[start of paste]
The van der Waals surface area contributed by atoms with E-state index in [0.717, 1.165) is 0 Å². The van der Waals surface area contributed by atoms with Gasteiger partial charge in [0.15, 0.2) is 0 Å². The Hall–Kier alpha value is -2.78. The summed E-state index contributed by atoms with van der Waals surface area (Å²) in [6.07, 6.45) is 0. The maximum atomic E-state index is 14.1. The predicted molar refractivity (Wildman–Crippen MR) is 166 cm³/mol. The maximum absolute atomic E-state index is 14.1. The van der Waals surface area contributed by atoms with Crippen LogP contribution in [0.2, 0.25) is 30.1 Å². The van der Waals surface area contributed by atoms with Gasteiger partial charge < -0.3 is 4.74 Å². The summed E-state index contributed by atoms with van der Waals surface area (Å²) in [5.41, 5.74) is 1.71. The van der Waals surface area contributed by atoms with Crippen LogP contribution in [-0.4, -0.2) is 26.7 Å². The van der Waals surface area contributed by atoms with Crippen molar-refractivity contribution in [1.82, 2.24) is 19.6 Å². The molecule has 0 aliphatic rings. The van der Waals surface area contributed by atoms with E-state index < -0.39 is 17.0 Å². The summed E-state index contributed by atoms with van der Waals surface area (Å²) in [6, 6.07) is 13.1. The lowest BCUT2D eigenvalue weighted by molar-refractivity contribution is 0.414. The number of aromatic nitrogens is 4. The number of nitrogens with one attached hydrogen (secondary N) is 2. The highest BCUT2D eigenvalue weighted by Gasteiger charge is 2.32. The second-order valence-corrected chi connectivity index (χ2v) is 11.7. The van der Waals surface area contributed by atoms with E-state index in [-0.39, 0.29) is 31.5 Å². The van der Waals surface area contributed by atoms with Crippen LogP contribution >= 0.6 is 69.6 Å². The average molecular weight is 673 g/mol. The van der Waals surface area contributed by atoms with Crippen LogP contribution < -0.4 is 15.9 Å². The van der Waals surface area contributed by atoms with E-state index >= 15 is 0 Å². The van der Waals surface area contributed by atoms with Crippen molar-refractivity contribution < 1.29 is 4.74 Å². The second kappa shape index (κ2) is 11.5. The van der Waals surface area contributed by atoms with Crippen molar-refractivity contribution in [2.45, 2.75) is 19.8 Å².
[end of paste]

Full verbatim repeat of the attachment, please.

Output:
The van der Waals surface area contributed by atoms with E-state index in [0.717, 1.165) is 0 Å². The van der Waals surface area contributed by atoms with Gasteiger partial charge in [0.15, 0.2) is 0 Å². The Hall–Kier alpha value is -2.78. The summed E-state index contributed by atoms with van der Waals surface area (Å²) in [6.07, 6.45) is 0. The maximum atomic E-state index is 14.1. The predicted molar refractivity (Wildman–Crippen MR) is 166 cm³/mol. The maximum absolute atomic E-state index is 14.1. The van der Waals surface area contributed by atoms with Crippen LogP contribution in [0.2, 0.25) is 30.1 Å². The van der Waals surface area contributed by atoms with Gasteiger partial charge < -0.3 is 4.74 Å². The summed E-state index contributed by atoms with van der Waals surface area (Å²) in [5.41, 5.74) is 1.71. The van der Waals surface area contributed by atoms with Crippen LogP contribution in [-0.4, -0.2) is 26.7 Å². The van der Waals surface area contributed by atoms with Crippen molar-refractivity contribution in [1.82, 2.24) is 19.6 Å². The molecule has 0 aliphatic rings. The van der Waals surface area contributed by atoms with E-state index < -0.39 is 17.0 Å². The summed E-state index contributed by atoms with van der Waals surface area (Å²) in [6, 6.07) is 13.1. The lowest BCUT2D eigenvalue weighted by molar-refractivity contribution is 0.414. The number of aromatic nitrogens is 4. The number of nitrogens with one attached hydrogen (secondary N) is 2. The highest BCUT2D eigenvalue weighted by Gasteiger charge is 2.32. The second-order valence-corrected chi connectivity index (χ2v) is 11.7. The van der Waals surface area contributed by atoms with E-state index in [-0.39, 0.29) is 31.5 Å². The van der Waals surface area contributed by atoms with Crippen LogP contribution >= 0.6 is 69.6 Å². The average molecular weight is 673 g/mol. The van der Waals surface area contributed by atoms with Crippen LogP contribution < -0.4 is 15.9 Å². The van der Waals surface area contributed by atoms with E-state index >= 15 is 0 Å². The van der Waals surface area contributed by atoms with Crippen molar-refractivity contribution < 1.29 is 4.74 Å². The second kappa shape index (κ2) is 11.5. The van der Waals surface area contributed by atoms with Crippen molar-refractivity contribution in [2.45, 2.75) is 19.8 Å².